According to an article published early online and in the January 2009 issue of Archives of Neurology, about half of multiple sclerosis (MS) patients who are treated with three years of interferon beta are able to achieve and sustain a response as measured by regular magnetic resonance imaging (MRI) evaluations.
Researcher Annie W. Chiu, B.S. (National Institute of Neurological Disorders and Stroke, Bethesda, Md.) and colleagues make use of that fact that MS patients develop contrast-enhancing brain lesions that MRIs can detect before the patient presents relapse symptoms. The disease is believed to get worse after these relapses. “Many clinical studies have demonstrated the ability of interferon beta to reduce contrast-enhancing lesions,” write the researchers. “However, little is known regarding the heterogeneity of the MRI response profiles between patients or within an individual patient over time.”
Chiu and colleagues studied 15 MS patients who received monthly MRIs and clinical examinations during two treatment periods. The first was a 6-month pretreatment phase, and the second was a 36-month treatment phase where each patient received 250-microgram injections of interferon beta under the skin every other day.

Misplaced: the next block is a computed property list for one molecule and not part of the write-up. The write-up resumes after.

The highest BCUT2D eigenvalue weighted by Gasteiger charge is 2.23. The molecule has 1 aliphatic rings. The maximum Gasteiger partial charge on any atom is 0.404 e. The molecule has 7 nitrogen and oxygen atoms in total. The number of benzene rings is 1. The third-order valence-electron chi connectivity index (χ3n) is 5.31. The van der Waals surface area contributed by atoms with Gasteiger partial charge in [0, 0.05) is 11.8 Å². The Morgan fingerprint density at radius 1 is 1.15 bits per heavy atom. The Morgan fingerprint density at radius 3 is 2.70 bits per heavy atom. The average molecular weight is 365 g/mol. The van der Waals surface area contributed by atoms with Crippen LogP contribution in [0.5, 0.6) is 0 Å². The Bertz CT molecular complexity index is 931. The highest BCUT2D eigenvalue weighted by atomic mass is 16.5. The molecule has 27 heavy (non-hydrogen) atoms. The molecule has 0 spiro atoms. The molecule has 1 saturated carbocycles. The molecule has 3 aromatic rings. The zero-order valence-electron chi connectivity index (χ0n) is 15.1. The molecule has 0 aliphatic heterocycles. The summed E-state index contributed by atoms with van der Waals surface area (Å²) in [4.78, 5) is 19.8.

The study resulted in 8 patients (53.3%) classified as responders due to their 60% reduction in the number of lesions found at each six-month period. The seven non-responders, however, consisted of three who experienced only a brief period of lesion reduction followed by no further reduction and two who never met the 60% percent level of reduction during the 6-month treatment period but reached and maintained a 60% or more reduction afterward. The researchers also noted at least one clinical exacerbation during the treatment face in three responder-group patients and in all seven patients in the non-responder group.
“To our knowledge, our descriptive study provides for the first time a detailed long-term analysis of MRI patterns of patients undergoing long-term interferon beta-1b therapy,” conclude Chiu and colleagues. “The results show that on close monthly MRI inspection, approximately half of the patients fail therapy from an MRI perspective.”
The researchers add: “Also, we show that an additional small proportion of patients may not be necessarily recognized as MRI non-responders during the first semester [six months] of therapy, and frequent radiological monitoring is advised during the first year of therapy. Multiple MRIs, beyond the first six months of therapy, also disclose a small proportion of patients with a delayed but eventually sustained response to interferon beta and provide compelling information regarding the clinical outcome of patients during the course of a longer trial.”
Heterogeneity in Response to Interferon Beta in Patients With Multiple Sclerosis
Annie W. Chiu, BS; Nancy Richert, MD, PhD; Mary Ehrmantraut, MS; Joan Ohayon, MSN; Shiva Gupta, MD; Giuseppe Bomboi, MD; Deeya Gaindh, AB; Fredric K. Cantor, MD; Joseph A. Frank, MS, MD; Henry F. McFarland, MD; Francesca Bagnato, MD, PhD
Archives of Neurology (2008). 66.
Written by: Peter M Crosta